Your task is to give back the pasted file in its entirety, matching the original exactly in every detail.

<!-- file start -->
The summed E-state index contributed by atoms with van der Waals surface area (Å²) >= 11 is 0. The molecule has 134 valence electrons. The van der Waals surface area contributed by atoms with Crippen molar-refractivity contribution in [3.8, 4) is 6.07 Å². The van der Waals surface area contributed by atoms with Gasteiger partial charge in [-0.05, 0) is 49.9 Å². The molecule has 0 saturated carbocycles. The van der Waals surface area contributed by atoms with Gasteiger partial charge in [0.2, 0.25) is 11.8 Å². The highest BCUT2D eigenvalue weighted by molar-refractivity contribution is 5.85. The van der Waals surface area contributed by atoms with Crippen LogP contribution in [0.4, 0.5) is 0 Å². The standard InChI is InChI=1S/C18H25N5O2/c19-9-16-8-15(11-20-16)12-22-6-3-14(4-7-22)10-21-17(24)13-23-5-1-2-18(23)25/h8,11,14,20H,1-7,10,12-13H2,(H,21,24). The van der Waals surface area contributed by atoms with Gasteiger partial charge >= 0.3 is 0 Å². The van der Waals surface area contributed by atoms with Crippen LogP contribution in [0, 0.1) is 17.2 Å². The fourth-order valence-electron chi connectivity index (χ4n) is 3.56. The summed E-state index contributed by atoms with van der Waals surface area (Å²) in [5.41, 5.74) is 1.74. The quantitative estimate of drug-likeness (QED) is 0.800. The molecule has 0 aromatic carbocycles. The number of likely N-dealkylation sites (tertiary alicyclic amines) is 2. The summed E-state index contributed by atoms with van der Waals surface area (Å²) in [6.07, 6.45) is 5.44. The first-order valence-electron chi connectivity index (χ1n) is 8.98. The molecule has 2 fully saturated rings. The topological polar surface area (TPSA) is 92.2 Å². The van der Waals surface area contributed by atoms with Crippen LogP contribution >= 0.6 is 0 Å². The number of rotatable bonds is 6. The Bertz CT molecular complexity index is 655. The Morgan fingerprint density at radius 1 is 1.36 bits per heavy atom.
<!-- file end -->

The summed E-state index contributed by atoms with van der Waals surface area (Å²) >= 11 is 0. The molecule has 134 valence electrons. The van der Waals surface area contributed by atoms with Crippen molar-refractivity contribution in [3.8, 4) is 6.07 Å². The van der Waals surface area contributed by atoms with Gasteiger partial charge in [-0.05, 0) is 49.9 Å². The molecule has 0 saturated carbocycles. The van der Waals surface area contributed by atoms with Gasteiger partial charge in [0.2, 0.25) is 11.8 Å². The highest BCUT2D eigenvalue weighted by molar-refractivity contribution is 5.85. The van der Waals surface area contributed by atoms with Crippen LogP contribution in [0.4, 0.5) is 0 Å². The standard InChI is InChI=1S/C18H25N5O2/c19-9-16-8-15(11-20-16)12-22-6-3-14(4-7-22)10-21-17(24)13-23-5-1-2-18(23)25/h8,11,14,20H,1-7,10,12-13H2,(H,21,24). The van der Waals surface area contributed by atoms with Gasteiger partial charge >= 0.3 is 0 Å². The van der Waals surface area contributed by atoms with Crippen LogP contribution in [0, 0.1) is 17.2 Å². The fourth-order valence-electron chi connectivity index (χ4n) is 3.56. The summed E-state index contributed by atoms with van der Waals surface area (Å²) in [5.41, 5.74) is 1.74. The quantitative estimate of drug-likeness (QED) is 0.800. The molecule has 0 aromatic carbocycles. The number of likely N-dealkylation sites (tertiary alicyclic amines) is 2. The summed E-state index contributed by atoms with van der Waals surface area (Å²) in [6.07, 6.45) is 5.44. The first-order valence-electron chi connectivity index (χ1n) is 8.98. The molecule has 2 fully saturated rings. The topological polar surface area (TPSA) is 92.2 Å². The van der Waals surface area contributed by atoms with Crippen LogP contribution >= 0.6 is 0 Å². The number of rotatable bonds is 6. The Bertz CT molecular complexity index is 655. The Morgan fingerprint density at radius 1 is 1.36 bits per heavy atom.